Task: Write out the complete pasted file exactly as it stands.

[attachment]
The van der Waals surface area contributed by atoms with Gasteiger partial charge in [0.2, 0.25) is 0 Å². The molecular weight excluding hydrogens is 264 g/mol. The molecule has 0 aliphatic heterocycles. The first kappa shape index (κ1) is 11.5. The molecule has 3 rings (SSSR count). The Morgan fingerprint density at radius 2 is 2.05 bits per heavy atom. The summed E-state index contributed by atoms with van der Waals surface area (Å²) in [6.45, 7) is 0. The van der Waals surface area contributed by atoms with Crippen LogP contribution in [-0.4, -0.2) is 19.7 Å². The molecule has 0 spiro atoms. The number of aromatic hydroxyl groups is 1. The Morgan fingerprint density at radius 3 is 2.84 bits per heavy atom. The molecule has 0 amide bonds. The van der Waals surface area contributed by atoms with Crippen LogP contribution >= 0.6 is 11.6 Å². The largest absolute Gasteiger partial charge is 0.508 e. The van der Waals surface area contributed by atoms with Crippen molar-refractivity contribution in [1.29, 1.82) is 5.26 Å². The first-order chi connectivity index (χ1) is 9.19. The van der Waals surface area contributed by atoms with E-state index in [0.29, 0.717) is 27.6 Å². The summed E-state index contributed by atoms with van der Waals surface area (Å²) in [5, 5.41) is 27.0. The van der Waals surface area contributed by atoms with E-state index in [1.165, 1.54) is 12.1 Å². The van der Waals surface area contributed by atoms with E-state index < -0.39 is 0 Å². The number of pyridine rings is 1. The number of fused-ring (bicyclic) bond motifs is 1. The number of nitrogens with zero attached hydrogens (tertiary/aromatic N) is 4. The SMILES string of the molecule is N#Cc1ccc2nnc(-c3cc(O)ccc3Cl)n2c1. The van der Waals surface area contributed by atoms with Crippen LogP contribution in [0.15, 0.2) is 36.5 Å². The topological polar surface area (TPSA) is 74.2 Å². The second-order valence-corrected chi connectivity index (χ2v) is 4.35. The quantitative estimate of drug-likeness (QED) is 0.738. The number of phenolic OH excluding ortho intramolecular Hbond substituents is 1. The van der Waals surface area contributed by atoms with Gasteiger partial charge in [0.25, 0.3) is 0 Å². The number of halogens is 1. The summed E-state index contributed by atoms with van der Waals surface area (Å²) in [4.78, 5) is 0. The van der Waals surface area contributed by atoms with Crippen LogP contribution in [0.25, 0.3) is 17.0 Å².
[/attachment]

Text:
The van der Waals surface area contributed by atoms with Gasteiger partial charge in [0.2, 0.25) is 0 Å². The molecular weight excluding hydrogens is 264 g/mol. The molecule has 0 aliphatic heterocycles. The first kappa shape index (κ1) is 11.5. The molecule has 3 rings (SSSR count). The Morgan fingerprint density at radius 2 is 2.05 bits per heavy atom. The summed E-state index contributed by atoms with van der Waals surface area (Å²) in [6.45, 7) is 0. The van der Waals surface area contributed by atoms with Crippen LogP contribution in [-0.4, -0.2) is 19.7 Å². The molecule has 0 spiro atoms. The number of aromatic hydroxyl groups is 1. The Morgan fingerprint density at radius 3 is 2.84 bits per heavy atom. The molecule has 0 amide bonds. The van der Waals surface area contributed by atoms with Crippen LogP contribution >= 0.6 is 11.6 Å². The largest absolute Gasteiger partial charge is 0.508 e. The van der Waals surface area contributed by atoms with Crippen molar-refractivity contribution in [1.29, 1.82) is 5.26 Å². The first-order chi connectivity index (χ1) is 9.19. The van der Waals surface area contributed by atoms with E-state index in [0.29, 0.717) is 27.6 Å². The summed E-state index contributed by atoms with van der Waals surface area (Å²) in [5, 5.41) is 27.0. The van der Waals surface area contributed by atoms with E-state index in [1.165, 1.54) is 12.1 Å². The van der Waals surface area contributed by atoms with E-state index < -0.39 is 0 Å². The number of pyridine rings is 1. The number of fused-ring (bicyclic) bond motifs is 1. The number of nitrogens with zero attached hydrogens (tertiary/aromatic N) is 4. The SMILES string of the molecule is N#Cc1ccc2nnc(-c3cc(O)ccc3Cl)n2c1. The van der Waals surface area contributed by atoms with Crippen LogP contribution in [0.15, 0.2) is 36.5 Å². The topological polar surface area (TPSA) is 74.2 Å². The second-order valence-corrected chi connectivity index (χ2v) is 4.35. The quantitative estimate of drug-likeness (QED) is 0.738. The number of phenolic OH excluding ortho intramolecular Hbond substituents is 1. The van der Waals surface area contributed by atoms with Gasteiger partial charge in [0.25, 0.3) is 0 Å². The number of halogens is 1. The summed E-state index contributed by atoms with van der Waals surface area (Å²) in [4.78, 5) is 0. The van der Waals surface area contributed by atoms with Crippen LogP contribution in [0.25, 0.3) is 17.0 Å².